Belfast: Militarily neutral nations of Austria and Switzerland have both signed a Memorandum of Understanding (MoU) to join the German-led European Sky Shield Initiative (ESSI) based around development of a common ground-based air defence (GBAD) capability.
“The purpose of the ESSI is to better coordinate and, if necessary, bundle air defence procurement projects in Europe in order to use economies of scale and improve interoperability,” noted Switzerland’s Federal Department of Defence, Civil Protection and Sport in a statement.
A total of 17 countries have already joined ESSI, first launched in October 2022. Switzerland made clear that it will “examine” areas where co-operation can be strengthened, with a plan to specifically address information exchange and training for the US-made Patriot air defence system, of which it ordered five units in June 2021.
It highlighted that cost savings could be achieved by opting for just an approach. The small nation’s historic neutrality, which legally bars it from participating in wars “between states” but allows it to “ensure its own defence,” will not be compromised by the decision to join ESSI, the state said.
“Switzerland and Austria have set out their reservations about neutrality in an additional declaration, for example to rule out any participation in or involvement in international military conflicts,” added the Swiss statement.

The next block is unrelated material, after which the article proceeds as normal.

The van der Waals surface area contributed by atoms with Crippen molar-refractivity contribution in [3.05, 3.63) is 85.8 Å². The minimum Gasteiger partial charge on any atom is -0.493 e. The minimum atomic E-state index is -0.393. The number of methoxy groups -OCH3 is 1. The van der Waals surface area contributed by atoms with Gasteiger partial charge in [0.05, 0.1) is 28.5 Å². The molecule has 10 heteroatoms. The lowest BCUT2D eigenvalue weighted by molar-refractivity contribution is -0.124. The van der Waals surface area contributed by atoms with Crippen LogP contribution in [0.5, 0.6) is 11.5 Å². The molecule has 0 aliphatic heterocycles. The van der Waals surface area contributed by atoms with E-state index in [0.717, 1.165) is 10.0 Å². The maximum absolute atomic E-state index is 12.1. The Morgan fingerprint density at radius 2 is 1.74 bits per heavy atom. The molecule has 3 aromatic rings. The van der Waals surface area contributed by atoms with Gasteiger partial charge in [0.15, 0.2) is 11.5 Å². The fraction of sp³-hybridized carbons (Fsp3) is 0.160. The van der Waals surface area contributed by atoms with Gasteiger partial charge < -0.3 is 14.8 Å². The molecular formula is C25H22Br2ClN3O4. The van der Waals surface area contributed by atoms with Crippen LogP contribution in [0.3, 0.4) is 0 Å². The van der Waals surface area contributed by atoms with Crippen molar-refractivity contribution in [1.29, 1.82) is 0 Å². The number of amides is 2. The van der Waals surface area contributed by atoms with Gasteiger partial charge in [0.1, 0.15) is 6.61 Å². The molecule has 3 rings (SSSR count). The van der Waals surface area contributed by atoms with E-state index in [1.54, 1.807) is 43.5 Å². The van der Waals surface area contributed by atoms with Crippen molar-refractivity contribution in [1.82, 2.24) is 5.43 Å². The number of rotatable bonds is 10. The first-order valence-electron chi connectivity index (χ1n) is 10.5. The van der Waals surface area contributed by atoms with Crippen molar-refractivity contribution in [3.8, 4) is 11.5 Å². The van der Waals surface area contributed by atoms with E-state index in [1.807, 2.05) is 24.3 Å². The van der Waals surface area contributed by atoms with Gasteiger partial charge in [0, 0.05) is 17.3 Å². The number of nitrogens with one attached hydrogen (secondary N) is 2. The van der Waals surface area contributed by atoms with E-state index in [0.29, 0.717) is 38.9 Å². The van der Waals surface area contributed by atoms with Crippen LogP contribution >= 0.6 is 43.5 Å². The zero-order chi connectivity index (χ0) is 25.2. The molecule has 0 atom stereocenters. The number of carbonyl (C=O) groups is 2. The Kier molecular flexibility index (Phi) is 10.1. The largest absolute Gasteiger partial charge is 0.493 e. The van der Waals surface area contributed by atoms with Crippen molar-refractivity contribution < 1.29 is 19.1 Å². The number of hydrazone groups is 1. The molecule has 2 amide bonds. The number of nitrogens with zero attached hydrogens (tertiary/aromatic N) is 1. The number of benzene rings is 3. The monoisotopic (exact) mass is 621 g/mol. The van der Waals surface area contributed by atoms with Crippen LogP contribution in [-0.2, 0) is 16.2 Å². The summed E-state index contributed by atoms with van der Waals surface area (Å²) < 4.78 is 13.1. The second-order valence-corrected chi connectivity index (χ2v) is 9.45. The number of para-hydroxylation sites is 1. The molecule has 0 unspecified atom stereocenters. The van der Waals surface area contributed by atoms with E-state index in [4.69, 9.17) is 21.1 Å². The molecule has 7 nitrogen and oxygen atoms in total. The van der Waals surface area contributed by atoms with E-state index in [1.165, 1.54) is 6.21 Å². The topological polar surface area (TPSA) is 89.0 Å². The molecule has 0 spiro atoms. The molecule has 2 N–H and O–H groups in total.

NATO stresses that ESSI will allow partners to develop a missile defence system “using interoperable, off-the-shelf solutions.”
Current equipment plans for Sky Shield are focused on a proposal from Germany for the short-range air defence Iris-T system manufactured by German defence firm Diehl, America’s Raytheon’s medium-range Patriot PAC-3 and Israel Aerospace Industries’ long range Arrow 3 missile system.
However, France has strongly pushed back against the German plans, opposing “non-European” solutions, and remains unwilling to join Sky Shield.
“What comes to us from non-European third parties is obviously less manageable, subject to timetables, queues, priorities, sometimes third-country authorizations and too dependent on the outside world,” French President Emmanuel Macron was quoted as saying by Le Monde newspaper, during a European air defence conference held on the sidelines of the Paris Air Show in June.
The report also said that France had decided to procure “several hundred” MBDA-manufactured Mistral short-range surface-to-air missiles to counter ESSI.